Brace yourself for more dire warnings about how Britain will be flooded next year by hordes of migrants from Bulgaria and Romania. This week’s story in The Times quotes figures from the Office for National Statistics which has calculated that 121,000 people from the two EU member states worked in Britain between July and September this year. The newspaper predicts that “thousands more are expected to head to Britain from January” – and quotes former home secretary David Blunkett predicting that riots would greet an “influx of Roma” to this country.
There is an obvious problem here: when we talk about “Roma”, it’s not clear who we mean. The UK has no distinct census category for them; while 57,000 people ticked the box marked “Gypsy/Traveller” in 2011, we have no way of knowing how many of those people might have been Roma from Central Europe. Many Roma will self-identify instead as Romanian, Bulgarian, Czech, or a different nationality. This leaves us to simply ascribe Roma identities to people we think fit the description. As a result, many estimates of the Roma population are based principally on highly inaccurate racial profiling.
This is indicative of the climate of fear that surrounds the “threat” of more East European immigration. Until a few years ago, few people in the UK knew much about Romanians or Bulgarians beyond post-Ceauşescu AIDS babies or cheap Black Sea holidays. Now we’re told to prepare not just for a new wave of Romanians and Bulgarians, but a new wave of crime that they will inevitably bring with them. Romanians and Bulgarians are the new unwanted children from the other side of Europe, who threaten not only to derail Britain’s fragile economic recovery but also to unravel the very cultural fabric that knits the country together.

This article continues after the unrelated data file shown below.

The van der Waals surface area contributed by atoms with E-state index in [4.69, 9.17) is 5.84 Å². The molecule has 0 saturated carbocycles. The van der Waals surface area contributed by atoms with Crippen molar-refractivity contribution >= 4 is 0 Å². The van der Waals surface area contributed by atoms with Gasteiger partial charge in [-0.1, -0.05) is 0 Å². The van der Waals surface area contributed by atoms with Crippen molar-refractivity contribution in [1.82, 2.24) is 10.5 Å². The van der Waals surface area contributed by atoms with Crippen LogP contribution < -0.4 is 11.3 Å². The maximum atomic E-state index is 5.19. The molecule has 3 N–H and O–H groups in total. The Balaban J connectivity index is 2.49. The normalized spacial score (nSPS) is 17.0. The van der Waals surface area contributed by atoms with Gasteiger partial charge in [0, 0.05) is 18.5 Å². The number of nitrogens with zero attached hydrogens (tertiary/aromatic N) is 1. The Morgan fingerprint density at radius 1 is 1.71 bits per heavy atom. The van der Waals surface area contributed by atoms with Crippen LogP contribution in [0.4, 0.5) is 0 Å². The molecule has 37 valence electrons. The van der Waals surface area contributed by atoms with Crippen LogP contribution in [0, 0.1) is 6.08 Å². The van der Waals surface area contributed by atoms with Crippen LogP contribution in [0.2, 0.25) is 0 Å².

Hordes, floods and swamps
Romanians and Bulgarian migrants are widely depicted as a nightmarish threat – as a horde of unscrupulous benefit scroungers waiting to flood in and take jobs from honest British workers while threatening our way of life.
This begs the question: how many is a horde? We don’t know. As Jack Straw’s comments in recent days have shown, predicting future patterns of immigration is a complex business. And even as Straw pointed to recent research which showed that Polish immigrants were less, not more, likely to claim benefits than UK citizens, his comments will only fuel grandiose predictions about the coming influx.
Nigel Farage, for his part, tells us we should expect “several hundred thousand”, echoing a BBC study which claimed 350,000 Romanians and Bulgarians could be “looking for work” in the UK next year. Meanwhile, official estimates of the numbers expected from Romania and Bulgaria predictably give much lower figures.